AI Weekly #8: AI Tool turns blurry, pixelated images into HD photos in seconds
In the past, methods of scaling an image in its quality could improve it only up to eight times. But researchers from Duke University, a private university in Durham, North Carolina, have developed a solution that can improve the quality up to 64 times! As an example, a picture that has 16×16 pixels can be boosted to have an impressive 1024×1024 pixels. What this means is that, an image that is so grainy that facial features would be unrecognizable, can become photographs of HD quality. As an example, the .gif below shows the before-and-after of using this tool:
Facial characteristics including eyes and mouth can barely be found in the blurry picture on the left, whereas the photo on the right shows the after effects – and it’s all due to AI.
The method used to implement such improvements is called PULSE; for detailed information of the project, go to the link attached here. Older methods take a low-resolution image to ‘see’ exactly which missing pixels are required to make them to fit in an attempt to generate the end result. The pixels used to “match” have been previously learned by the computer. Because of this “guessing” which pixels are the best fit, the resulting photos looked distorted and blurry in some areas. In the end, the mismatching of elements was visible, as groups of neighboring pixels didn’t correlate with other areas of the picture.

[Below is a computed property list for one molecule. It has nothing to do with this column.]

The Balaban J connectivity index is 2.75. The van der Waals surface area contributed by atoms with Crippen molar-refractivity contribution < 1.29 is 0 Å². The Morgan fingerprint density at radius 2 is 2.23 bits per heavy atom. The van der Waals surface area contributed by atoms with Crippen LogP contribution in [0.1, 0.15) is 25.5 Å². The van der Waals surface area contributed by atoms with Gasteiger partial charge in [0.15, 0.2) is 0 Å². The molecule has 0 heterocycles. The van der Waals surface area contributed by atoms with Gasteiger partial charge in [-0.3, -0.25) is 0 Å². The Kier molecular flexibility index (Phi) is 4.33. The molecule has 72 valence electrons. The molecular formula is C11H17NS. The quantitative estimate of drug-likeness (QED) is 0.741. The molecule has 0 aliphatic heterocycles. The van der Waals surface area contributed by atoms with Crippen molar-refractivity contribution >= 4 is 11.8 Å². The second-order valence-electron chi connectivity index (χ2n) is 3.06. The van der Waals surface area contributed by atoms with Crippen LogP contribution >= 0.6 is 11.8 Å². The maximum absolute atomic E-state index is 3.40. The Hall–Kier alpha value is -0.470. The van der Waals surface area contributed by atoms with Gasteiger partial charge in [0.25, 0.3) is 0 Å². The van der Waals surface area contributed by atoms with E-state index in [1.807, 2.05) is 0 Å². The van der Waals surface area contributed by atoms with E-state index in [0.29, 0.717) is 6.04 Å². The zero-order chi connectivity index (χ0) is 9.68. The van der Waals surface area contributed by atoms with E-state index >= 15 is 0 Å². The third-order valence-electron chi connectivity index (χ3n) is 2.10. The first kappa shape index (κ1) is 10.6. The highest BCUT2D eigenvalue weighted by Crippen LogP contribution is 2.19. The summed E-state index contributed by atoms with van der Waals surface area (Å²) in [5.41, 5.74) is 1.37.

However, this outdated approach was improved by the Duke University team. Instead of using a low-quality photo and adding details, the PULSE system scans high-quality images of faces with the use of AI, and searches for photos that would look almost the same as the input photo if they were downgraded in their quality. PULSE may generate realistic-looking pictures from chaotic, poor-quality ones, in a way that is unachievable by any other tool, thus setting it apart as a potentially revolutionary photo-enhancing method.
The machine learning tool used for the photo generation is called the Generative Adversarial Network. It is made up of two networks trained within one set of photos. Firstly, one network generates AI faces that resemble those on which it has been trained, while the other network takes this output and decides whether it is close enough to any image from the set. This process is repeated until the second network cannot detect any discrepancies.
Why this matters
As mentioned above, PULSE could set a new precedent on how low-definition photographs are enhanced, and this can have potential use in various fields. Nevertheless, the project leaders have claimed that the program can not be used to recognise individuals, say, from a security camera video still, as it is not the project’s goal to “clear up” the quality. Rather, it is used to forge new faces by pixel selection (in the method described), and those faces are not of real, existing people, but look convincingly realistic. So it won’t make the identity of a criminal caught on camera be known, but could help in facial recognition forensics during investigations.
PULSE’s main focus were human faces, but this does not scrap the possibility of taking poor-quality pictures of almost everything and produce clear, accurate ones, with uses varying from medicine and microscopy to astronomy and satellite imagery, according to project co-author Sachit Menon. That fact in and of itself should spell a change in how many fields of science can be impacted.
As a side note, the researchers will present PULSE at the 2020 Conference on Computer Vision and Pattern Recognition (CVPR), set to take place remotely from June 14 to June 19.